The two different kinds of mistakes

Musicians (particularly music students) sometimes get hung up on mistakes. "You played so well!" "Yeah, but I messed up on that one part."

Especially since so much of the music we hear these days is sanitized and computerized and auto-tuned within in an inch of its life, we lose perspective on our humanity as musicians and hold "no mistakes" as the standard we aspire to.

Wildflowers are neither flaws nor errors. (Photo: Per Ola Wiberg)This standard creates problems in learning and playing, because we're only looking out for wrong notes and lose our connection with musicality and emotion. We aren't in touch with how comfortable we are with a piece, we're only thinking about getting through it for the sake of getting through it. Play, mess up, go back to the beginning, play mess up, go back to the beginning.

What's more, fearing mistakes can create psychological reactance: we are trying so hard not to mess up, that we mess up. This is a negative feedback loop that affects students from beginner to professional.

It is true that a bad habit is difficult to unlearn. There are certain kinds of mistakes that become bad habits. Ironically, these are often created by the very attitude that seeks to avoid any mistakes. Steamrollering a piece of music with unrealistic expectations leads to rushing, tension, frustration, fatigue, all of which foster the type of mistakes that tend to stick. Let's call these errors.

On the other hand, there are mistakes that happen simply because you're a human being striving to accomplish something. These imperfections occur and can be brushed off with no lasting impact. We'll call these flaws.

The following table shows the difference between errors and flaws in several common circumstances:

Situation Flaw Error
writing an essay typo drawing a conclusion not supported by the facts
public speaking saying "um" saying something offensive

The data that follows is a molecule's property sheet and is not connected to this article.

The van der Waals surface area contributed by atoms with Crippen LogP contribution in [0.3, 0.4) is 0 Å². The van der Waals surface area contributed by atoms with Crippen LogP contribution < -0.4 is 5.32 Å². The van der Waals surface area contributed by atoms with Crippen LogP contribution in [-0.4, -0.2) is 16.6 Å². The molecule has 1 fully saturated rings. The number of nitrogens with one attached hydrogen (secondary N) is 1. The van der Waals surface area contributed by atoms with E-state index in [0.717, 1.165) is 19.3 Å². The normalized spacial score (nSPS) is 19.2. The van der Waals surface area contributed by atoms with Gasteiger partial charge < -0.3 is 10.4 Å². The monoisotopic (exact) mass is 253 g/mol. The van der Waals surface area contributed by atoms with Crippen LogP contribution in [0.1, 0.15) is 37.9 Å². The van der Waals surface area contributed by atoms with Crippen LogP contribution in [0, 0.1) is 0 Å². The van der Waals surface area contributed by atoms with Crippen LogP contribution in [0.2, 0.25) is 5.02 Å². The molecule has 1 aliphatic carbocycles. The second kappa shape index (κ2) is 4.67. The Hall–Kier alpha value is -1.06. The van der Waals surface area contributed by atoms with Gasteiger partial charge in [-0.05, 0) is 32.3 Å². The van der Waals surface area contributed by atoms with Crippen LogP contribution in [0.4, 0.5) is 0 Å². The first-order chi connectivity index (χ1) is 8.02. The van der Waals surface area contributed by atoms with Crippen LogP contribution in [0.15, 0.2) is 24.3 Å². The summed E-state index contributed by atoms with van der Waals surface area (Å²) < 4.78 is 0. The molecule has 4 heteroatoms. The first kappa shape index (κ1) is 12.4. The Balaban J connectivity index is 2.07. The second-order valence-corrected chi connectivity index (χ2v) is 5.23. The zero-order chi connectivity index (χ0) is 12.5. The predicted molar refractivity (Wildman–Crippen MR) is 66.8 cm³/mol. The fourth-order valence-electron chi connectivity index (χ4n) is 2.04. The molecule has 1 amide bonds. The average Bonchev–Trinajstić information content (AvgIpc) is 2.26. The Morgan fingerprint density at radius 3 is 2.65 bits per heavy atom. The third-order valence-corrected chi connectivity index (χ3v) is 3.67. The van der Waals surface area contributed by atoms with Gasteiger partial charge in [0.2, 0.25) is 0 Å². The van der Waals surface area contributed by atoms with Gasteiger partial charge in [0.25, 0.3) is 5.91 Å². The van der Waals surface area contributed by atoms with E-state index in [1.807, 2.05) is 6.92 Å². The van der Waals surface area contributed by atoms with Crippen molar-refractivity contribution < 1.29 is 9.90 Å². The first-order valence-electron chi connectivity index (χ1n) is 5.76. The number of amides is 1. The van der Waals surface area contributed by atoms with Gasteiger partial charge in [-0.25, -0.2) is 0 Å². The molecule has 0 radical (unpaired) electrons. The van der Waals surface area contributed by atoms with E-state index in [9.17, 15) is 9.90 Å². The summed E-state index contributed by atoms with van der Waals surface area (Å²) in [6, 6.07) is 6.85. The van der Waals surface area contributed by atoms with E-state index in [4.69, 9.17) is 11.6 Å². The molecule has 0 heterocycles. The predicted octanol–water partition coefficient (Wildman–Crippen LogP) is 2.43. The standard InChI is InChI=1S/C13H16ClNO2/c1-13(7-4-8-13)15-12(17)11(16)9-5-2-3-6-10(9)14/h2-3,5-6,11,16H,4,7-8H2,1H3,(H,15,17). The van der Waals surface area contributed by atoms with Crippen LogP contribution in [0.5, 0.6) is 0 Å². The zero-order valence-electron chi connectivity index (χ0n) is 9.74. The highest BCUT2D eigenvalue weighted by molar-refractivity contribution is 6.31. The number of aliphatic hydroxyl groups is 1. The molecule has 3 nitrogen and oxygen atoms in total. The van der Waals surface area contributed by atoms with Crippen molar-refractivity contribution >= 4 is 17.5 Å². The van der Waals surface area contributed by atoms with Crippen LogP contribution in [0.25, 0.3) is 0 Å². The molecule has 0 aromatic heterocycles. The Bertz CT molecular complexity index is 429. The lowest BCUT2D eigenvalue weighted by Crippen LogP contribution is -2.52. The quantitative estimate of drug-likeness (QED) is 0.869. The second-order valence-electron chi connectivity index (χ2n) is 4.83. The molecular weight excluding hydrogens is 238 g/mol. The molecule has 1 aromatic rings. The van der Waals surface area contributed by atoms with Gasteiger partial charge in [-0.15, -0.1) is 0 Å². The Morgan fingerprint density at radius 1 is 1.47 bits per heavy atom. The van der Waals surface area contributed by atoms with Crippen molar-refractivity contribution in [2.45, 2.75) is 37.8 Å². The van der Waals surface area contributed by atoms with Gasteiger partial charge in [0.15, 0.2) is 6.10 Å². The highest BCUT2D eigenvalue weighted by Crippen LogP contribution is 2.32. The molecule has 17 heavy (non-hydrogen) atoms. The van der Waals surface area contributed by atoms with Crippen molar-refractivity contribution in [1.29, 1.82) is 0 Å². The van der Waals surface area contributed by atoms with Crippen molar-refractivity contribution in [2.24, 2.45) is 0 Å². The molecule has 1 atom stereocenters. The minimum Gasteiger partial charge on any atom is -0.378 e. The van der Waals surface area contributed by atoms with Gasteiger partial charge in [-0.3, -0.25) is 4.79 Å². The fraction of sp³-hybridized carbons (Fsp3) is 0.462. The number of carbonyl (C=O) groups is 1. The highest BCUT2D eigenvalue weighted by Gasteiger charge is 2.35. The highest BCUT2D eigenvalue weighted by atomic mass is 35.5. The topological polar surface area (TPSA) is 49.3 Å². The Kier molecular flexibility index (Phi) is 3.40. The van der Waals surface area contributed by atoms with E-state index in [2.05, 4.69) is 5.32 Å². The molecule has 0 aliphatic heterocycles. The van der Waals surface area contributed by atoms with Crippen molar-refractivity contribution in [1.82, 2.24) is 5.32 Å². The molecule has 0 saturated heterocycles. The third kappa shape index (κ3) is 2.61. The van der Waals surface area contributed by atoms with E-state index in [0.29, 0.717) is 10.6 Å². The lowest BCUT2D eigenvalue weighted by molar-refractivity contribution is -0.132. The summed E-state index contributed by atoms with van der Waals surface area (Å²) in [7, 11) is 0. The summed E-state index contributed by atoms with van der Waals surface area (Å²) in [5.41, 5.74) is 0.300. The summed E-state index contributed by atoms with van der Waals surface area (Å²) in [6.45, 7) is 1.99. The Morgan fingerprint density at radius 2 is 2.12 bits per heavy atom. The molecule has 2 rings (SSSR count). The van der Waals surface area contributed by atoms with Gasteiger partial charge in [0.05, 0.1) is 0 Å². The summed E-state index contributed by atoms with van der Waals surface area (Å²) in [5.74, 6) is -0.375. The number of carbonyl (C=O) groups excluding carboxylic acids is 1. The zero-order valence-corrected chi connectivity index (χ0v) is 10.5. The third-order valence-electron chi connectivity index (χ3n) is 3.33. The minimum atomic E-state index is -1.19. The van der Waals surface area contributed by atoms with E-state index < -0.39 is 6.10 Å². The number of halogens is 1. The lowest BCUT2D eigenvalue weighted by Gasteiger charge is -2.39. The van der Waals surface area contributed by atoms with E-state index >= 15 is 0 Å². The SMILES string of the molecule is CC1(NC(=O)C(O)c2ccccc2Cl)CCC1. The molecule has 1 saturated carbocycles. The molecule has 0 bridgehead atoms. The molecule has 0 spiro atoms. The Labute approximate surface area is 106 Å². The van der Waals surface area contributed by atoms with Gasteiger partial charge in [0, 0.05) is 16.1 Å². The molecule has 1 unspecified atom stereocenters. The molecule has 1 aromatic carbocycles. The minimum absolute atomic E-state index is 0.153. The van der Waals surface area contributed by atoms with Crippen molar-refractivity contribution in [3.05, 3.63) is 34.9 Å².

driving a car swerving around debris speeding through a red light
getting an injury bumping your shin on the coffee table hurting your back as a result of weak muscles and poor posture when lifting boxes
eating a couple extra cookies eating ice cream when you know you're lactose intolerant
healing scab scar


The relationship between each flaw and error is imprecise at best, and one could argue that any mistake is a result of carelessness or excessive speed. But there is a difference, which is that all of the flaws are generally things that could happen at any time, while the problems created by the errors are avoidable or caused by long-term issues. 

In music, flaws show up when you lose yourself in what you're doing, and when a piece of music is unfamiliar. They are superficial, and can mostly be ignored. They are the human element showing up in your otherwise mindful, methodical work. Sometimes they appear when you get tired, and as such can be indicators that it's time to give the instrument a rest.

Errors, on the other hand, flourish in tense situations where there isn't time to think. When you're going too fast, you have no time to exercise good judgment and your work suffers. "I always mess up at this part. I keep trying but I can't get it right." You can bet these ingrained errors, these deeper issues will show up in a performance situation as tension or, inevitably, mistakes.

What to do about it? Slow down, relax, be mindful, and take the music in small sections. Let go of the flaws, and do everything you can to avoid the errors.